In healthy humans and animals with non-collapsible upper airway, upper airway muscles have a low level of activity during quiet wakefulness, minimal or no activity during non-REM sleep, and very irregular, often high but transient, bursts of activity during REM sleep. This variability may be related to the overall highly phasic brain activity during REM sleep and to the presence of dreams which occur this stage of sleep.
When present, activity of many upper airway muscles and motoneurons is respiratory modulated. The rhythmic activation coincident with the inspiratory phase of the respiratory cycle stiffens and widens the airway at the time when the negative inspiratory pressure inside the airway exerts a collapsing force. Nevertheless, steady (tonic) inputs to upper airway motoneurons also importantly protect the airway wall from collapse. Overall, the level of motoneuronal activity at any given time and behavioral state is determined by the balance of excitatory and inhibitory inputs that originate in three functionally distinct sources: central respiratory, central tonic, and reflexive (from peripheral mechano- and chemoreceptors). We and others have determined that the activity of those central neurons that provide inspiratory activation to hypoglossal (XII) motoneurons is not reduced during REM sleep while activity of XII motoneurons is depressed. This suggested, and our studies have confirmed, that the magnitude of tonic, rather than inspiratory, excitatory inputs to motoneurons is reduced during sleep, and REM sleep in particular.
The example here shows a semi-continuous tracing of the magnitude of the tongue (lingual) and postural muscle (nuchal) electromyograms (EMGs) in a chronically instrumented rat (hence, an animal with non-collapsible upper airway) in relation to changes in behavioral states, as determined in successive 10 s intervals. During the periods of wakefulness (W; grey symbols), lingual EMG is variable, with the highest activity corresponding to the periods of active behaviors. During slow-wave (non-REM) sleep (SWS; blue symbols), lingual activity is almost entirely abolished, whereas following each transition into REM sleep (REMS; red symbols) lingual EMG increases greatly, with the increase caused by frequent and large bursts of activity. See: Lu et al. (2005).
In contrast to subjects with non-collapsible airway, upper airway muscle tone in OSA patients is greatly elevated even during quiet wakefulness. This compensatory increase helps maintain the airway open and is partially carried over into non-REM sleep. This is one reason why the changes in upper airway motor tone across behavioral states occur with a different pattern in normal subjects and in OSA. To identify the mechanisms that contribute to sleep-related suppression of upper airway motor tone in OSA patients, we use anesthetized rats in which upper airway muscle tone is acutely elevated by elimination of certain peripheral inhibitory reflexes (vagotomy). In combination with the use of an acute pharmacological model of REM sleep, this allows us to explore the mechanisms of the depressant effects of REM sleep on upper airway muscle activity.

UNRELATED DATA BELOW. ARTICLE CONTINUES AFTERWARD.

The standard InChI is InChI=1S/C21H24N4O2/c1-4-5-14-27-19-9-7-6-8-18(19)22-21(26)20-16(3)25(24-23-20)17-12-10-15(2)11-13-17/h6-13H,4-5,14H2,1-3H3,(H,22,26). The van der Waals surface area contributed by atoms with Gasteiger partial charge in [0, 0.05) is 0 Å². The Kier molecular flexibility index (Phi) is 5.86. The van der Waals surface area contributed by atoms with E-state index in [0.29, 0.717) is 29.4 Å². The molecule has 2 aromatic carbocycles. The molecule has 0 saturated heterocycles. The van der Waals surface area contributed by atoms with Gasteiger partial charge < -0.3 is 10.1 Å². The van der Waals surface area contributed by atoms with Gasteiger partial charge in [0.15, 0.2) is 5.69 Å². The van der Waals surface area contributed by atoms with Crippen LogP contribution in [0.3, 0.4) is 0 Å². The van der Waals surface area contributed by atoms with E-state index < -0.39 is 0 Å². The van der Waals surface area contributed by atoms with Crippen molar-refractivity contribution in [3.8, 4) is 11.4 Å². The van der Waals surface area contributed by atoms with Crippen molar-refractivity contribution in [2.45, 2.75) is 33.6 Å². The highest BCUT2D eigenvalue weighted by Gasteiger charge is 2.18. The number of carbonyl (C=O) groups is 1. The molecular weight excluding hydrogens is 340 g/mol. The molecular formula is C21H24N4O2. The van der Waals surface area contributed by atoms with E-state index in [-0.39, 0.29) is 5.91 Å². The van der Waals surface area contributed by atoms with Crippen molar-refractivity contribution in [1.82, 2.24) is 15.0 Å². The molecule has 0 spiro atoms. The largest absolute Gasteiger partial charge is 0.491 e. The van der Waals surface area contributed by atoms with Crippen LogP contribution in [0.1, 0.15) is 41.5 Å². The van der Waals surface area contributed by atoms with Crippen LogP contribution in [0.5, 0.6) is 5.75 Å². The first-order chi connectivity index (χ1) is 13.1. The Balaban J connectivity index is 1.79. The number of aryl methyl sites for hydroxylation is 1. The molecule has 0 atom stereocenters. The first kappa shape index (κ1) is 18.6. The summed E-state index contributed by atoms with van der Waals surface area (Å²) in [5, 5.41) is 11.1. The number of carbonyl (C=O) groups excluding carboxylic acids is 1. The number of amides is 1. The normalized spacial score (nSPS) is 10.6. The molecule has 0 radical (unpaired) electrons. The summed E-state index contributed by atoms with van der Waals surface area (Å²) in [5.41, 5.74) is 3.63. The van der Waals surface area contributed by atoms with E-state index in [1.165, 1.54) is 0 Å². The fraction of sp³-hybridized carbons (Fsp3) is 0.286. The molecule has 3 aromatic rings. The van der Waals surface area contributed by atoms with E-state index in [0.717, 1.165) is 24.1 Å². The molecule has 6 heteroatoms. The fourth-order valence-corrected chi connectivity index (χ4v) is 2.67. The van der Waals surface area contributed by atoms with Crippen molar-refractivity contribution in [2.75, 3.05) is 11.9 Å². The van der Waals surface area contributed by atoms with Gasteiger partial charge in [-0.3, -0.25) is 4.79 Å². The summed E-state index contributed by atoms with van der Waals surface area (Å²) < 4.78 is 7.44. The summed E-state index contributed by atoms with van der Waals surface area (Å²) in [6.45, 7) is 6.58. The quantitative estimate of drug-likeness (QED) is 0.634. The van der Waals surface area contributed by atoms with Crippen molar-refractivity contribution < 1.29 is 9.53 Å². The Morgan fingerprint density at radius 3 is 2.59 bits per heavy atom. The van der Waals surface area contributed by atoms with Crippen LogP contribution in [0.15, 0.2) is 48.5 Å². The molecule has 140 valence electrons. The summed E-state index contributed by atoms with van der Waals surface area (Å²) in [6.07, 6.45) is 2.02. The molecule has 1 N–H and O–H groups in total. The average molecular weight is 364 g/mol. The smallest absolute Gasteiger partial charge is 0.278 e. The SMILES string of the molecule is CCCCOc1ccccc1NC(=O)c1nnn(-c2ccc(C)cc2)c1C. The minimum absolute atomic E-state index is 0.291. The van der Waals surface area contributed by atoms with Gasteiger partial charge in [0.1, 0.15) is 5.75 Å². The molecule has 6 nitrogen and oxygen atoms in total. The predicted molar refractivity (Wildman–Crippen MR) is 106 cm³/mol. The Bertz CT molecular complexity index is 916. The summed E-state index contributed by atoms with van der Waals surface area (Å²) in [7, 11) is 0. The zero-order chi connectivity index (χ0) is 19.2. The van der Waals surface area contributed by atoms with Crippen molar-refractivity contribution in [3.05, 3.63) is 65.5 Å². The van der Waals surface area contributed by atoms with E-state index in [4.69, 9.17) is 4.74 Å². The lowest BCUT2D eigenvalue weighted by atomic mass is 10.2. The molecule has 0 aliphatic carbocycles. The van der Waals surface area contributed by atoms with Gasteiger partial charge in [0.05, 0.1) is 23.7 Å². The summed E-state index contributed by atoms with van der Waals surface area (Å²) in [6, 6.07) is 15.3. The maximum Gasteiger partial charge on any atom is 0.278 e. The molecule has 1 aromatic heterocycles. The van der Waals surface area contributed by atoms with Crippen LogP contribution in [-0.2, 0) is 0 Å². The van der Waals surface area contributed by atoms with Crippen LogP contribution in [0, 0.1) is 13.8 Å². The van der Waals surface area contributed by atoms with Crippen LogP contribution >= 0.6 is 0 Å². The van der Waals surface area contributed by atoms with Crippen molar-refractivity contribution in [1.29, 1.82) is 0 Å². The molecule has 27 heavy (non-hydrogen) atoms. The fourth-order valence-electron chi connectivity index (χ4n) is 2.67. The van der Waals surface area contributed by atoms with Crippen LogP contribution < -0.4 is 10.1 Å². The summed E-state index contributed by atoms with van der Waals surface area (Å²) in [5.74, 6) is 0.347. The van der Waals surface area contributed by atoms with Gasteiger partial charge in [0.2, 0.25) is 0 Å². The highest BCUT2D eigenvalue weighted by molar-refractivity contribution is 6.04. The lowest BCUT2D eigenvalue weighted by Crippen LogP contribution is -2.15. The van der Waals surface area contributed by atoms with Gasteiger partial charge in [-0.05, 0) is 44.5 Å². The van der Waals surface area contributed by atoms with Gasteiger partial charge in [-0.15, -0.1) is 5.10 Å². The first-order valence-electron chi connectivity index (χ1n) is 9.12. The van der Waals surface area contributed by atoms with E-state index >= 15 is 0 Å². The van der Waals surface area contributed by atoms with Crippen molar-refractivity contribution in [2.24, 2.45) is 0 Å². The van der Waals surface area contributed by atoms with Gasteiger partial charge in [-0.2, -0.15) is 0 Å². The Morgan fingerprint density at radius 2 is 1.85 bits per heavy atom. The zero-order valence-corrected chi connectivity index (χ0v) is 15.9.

We have identified some of the most important non-respiratory excitatory inputs to upper airway motoneurons whose magnitude is gradually reduced and ultimately eliminated during transitions into non-REM and then REM sleep. Specifically, the amount of serotonin (5-HT) released onto XII motoneurons is be reduced during sleep because the 5-HT-containing medullary cells that send axons to the XII motor nucleus have reduced activity during non-REM sleep and become silent during REM sleep (Kubin et al., Brain Res. 1994, 645: 291-302; Woch et al., J. Physiol. (Lond.) 490: 745-758, 1996). Norepinephrine (NE)-containing cells have the same pattern of changes in activity across the states of wakefulness and sleep, and they are also silenced during REM sleep-like state elicited pharmacologically in anesthetized rats. See Carbachol models of REM sleep. As is the case with 5-HT, noradrenergic fibers make synaptic contacts with XII motoneurons, and NE excites these motoneurons.
Thus, a combined loss of serotonergic and noradrenergic activation may be a major cause of the depression of upper airway muscle activity during sleep, and especially REM sleep. The process involving a withdrawal of excitatory effects that results in diminished or eliminated output activity is called disfacilitation. Our studies in the anesthetized rat model of REM sleep indicate that the sleep-related loss of activity in upper airway muscles can be fully explained as resulting from a combined withdrawal of noradrenergic and serotonergic excitation (Fenik et al., Am. J. Resp. Crit. Care Med. 172:1322-1330, 2005).
The positive evidence for a major role of a combined noradrenergic and serotonergic disfacilitation contrasts with multifaceted evidence from our lab and other groups that glycinergic and GABAergic inhibitions do not contribute in any significant way to the depression of upper airway muscle tone during REM sleep (Kubin, L. 2008. Sleep 31:1473-1476, 2008).